The principles we have seen from Trump are counterpunching, strength and bellicosity. It would be helpful if we saw more of these principles at work representing the nation, rather than in the service of Donald Trump the person. This still would not satisfy those people who don’t want America to be about counterpunching, strength and bellicosity, but it would be a step in the right direction.

I should also point out that we’ve tried other approaches. The Obama Administration had entirely consistent and predictable responses to atrocities in Syria: Do nothing. These did not lead to a satisfactory outcome.

In a position of leadership, refusal to divulge principles is not an option. People will not suspend judgment because you withhold information. They will attempt to fill in the blanks themselves, deducing your principles from the available information. It won’t do to complain about the inferences people draw from your behavior after having refused to put your own word out.

Can Congress Stop Airlines from Overbooking?

Why not? Isn’t that fraud? The airline is representing it has seats available that it doesn’t really have.

I understand that the airlines will, in turn, claim to be subject to traveler games with multiple reservations and cancellations. There is a risk involved, where the travelers don’t want to get bumped and the airlines don’t want to fly empty seats around.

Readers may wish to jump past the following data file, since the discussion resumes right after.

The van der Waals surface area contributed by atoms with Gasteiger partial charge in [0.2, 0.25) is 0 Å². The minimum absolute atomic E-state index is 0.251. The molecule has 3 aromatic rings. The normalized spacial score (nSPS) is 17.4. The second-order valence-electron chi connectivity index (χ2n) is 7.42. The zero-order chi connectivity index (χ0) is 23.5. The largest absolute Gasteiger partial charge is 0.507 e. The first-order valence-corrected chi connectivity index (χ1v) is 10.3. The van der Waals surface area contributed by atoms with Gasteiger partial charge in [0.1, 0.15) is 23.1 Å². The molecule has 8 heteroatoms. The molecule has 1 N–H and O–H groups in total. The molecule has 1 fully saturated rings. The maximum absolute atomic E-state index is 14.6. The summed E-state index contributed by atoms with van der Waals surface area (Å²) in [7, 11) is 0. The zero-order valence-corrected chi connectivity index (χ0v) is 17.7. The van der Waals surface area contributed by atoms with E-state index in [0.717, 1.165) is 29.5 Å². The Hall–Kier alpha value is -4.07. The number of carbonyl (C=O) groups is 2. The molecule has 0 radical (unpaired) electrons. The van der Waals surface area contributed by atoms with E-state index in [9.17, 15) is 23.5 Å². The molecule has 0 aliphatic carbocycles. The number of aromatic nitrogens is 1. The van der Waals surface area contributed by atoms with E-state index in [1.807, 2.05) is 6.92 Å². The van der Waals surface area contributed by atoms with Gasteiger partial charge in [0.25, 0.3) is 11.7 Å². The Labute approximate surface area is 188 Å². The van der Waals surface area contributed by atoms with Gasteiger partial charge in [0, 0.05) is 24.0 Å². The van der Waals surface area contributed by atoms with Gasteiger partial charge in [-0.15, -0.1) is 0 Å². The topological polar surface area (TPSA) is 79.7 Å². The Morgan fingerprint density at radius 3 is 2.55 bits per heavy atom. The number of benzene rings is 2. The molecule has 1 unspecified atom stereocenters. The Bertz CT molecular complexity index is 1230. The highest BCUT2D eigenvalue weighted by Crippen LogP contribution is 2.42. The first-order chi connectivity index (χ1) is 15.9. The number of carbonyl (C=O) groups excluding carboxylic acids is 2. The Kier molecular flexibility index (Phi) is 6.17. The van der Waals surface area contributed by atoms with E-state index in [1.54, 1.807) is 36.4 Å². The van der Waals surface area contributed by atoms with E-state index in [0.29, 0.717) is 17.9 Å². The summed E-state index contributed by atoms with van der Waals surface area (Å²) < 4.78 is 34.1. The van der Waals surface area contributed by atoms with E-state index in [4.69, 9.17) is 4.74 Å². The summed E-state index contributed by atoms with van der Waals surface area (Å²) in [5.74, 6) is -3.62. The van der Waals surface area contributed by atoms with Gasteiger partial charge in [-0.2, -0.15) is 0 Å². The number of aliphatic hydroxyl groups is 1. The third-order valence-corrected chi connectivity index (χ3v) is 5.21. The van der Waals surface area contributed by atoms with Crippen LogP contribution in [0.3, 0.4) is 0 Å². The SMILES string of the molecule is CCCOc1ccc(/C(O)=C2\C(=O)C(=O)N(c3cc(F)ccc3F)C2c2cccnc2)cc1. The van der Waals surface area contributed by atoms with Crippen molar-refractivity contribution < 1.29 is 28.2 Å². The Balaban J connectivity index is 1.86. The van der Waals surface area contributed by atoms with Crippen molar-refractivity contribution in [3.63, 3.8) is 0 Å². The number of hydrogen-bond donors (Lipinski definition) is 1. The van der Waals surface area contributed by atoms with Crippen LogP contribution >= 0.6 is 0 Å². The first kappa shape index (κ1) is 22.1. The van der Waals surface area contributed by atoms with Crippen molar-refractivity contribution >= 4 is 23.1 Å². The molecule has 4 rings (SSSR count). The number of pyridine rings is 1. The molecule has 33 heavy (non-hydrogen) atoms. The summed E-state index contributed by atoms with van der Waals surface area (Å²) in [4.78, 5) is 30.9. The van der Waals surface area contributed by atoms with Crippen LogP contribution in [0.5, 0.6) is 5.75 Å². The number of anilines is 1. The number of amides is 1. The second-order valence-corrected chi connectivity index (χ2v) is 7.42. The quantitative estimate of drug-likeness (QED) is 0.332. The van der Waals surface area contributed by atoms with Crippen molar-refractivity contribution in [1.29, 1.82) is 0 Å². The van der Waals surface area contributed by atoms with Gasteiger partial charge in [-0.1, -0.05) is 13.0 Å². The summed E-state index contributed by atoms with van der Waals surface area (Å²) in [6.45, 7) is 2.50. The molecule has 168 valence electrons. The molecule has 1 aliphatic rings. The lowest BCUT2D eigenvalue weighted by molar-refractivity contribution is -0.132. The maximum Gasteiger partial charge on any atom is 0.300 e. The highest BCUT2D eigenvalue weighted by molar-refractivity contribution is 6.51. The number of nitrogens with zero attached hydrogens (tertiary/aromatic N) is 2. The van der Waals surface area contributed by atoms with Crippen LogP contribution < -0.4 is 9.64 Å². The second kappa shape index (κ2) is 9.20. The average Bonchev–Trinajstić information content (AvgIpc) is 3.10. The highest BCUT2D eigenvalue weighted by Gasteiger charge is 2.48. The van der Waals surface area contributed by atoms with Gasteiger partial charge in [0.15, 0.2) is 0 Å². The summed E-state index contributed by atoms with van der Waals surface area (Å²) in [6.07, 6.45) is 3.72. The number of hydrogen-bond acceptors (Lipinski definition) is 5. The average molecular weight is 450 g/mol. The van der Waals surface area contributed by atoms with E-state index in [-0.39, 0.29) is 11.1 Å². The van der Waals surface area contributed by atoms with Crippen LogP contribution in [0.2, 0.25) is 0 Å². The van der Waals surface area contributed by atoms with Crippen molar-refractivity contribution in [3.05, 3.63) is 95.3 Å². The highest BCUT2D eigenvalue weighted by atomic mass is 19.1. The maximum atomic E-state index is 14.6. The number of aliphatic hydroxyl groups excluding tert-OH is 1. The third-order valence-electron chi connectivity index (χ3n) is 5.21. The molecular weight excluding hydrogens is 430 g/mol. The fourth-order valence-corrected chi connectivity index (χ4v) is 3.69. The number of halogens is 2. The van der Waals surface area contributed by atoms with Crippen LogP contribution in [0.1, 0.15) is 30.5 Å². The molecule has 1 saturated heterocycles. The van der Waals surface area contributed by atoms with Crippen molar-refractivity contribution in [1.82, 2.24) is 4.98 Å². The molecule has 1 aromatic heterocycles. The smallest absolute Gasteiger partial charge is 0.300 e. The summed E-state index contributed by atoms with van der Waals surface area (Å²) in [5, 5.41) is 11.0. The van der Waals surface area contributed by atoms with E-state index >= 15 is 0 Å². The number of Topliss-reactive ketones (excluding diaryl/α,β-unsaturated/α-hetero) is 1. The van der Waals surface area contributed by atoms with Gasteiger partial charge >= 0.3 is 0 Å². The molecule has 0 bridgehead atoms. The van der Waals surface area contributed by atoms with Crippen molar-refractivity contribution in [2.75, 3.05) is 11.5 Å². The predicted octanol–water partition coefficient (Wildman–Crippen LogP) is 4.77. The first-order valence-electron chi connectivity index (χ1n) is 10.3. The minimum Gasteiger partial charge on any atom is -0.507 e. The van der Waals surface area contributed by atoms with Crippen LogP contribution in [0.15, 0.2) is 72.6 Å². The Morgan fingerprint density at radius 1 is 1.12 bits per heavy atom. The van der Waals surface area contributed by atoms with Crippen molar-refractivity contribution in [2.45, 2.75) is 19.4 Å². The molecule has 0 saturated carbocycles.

When you run a business, you bear business risk. We don’t let dry cleaners evade their negligence by stamping Not responsible for losses due to negligence on the dry cleaning tickets. They can try it, but it won’t hold up in court. Similarly, it is bad public policy to let the airlines dump the risk of matching capacity to demand on the consumers.

Are We Overestimating the Ability of China to Help with North Korea?

This question was raised on the BBC’s Dateline London show this week. The idea behind the question is that the PRC may not be able to influence North Korea as much as others in the world believe possible.

At the same time, people are calling for a diplomatic solution to the problem posed by North Korea’s nuclear aspirations. Even the Chinese Foreign Minister, Wang Yi, has warned of a “head-on collision” between the US and North Korea. However, what a diplomatic solution would look like is unclear. North Korea expelled outside inspectors in 2003, formally withdrawing from the nuclear Non-Proliferation Treaty. What can anyone reasonably offer Kim Jong Un in exchange for permanently scrapping his nuclear program?

Reviewing North Korea’s nuclear history reveals there has been little to no success in halting the country’s progress in its nuclear program. However, another detail that has not been addressed is hidden in the history: North Korea is unreliable and cannot be trusted. Every single deal that has been reached in the past has been broken by North Korea. With this in mind, North Korea’s demands for  recognition as a nuclear power and its promises to not use nuclear weapons recklessly or its ending programs in exchange for the United States and South Korea halting joint military exercises must be met with suspicion. This raises the question, how do you negotiate or make a deal with an actor you cannot trust?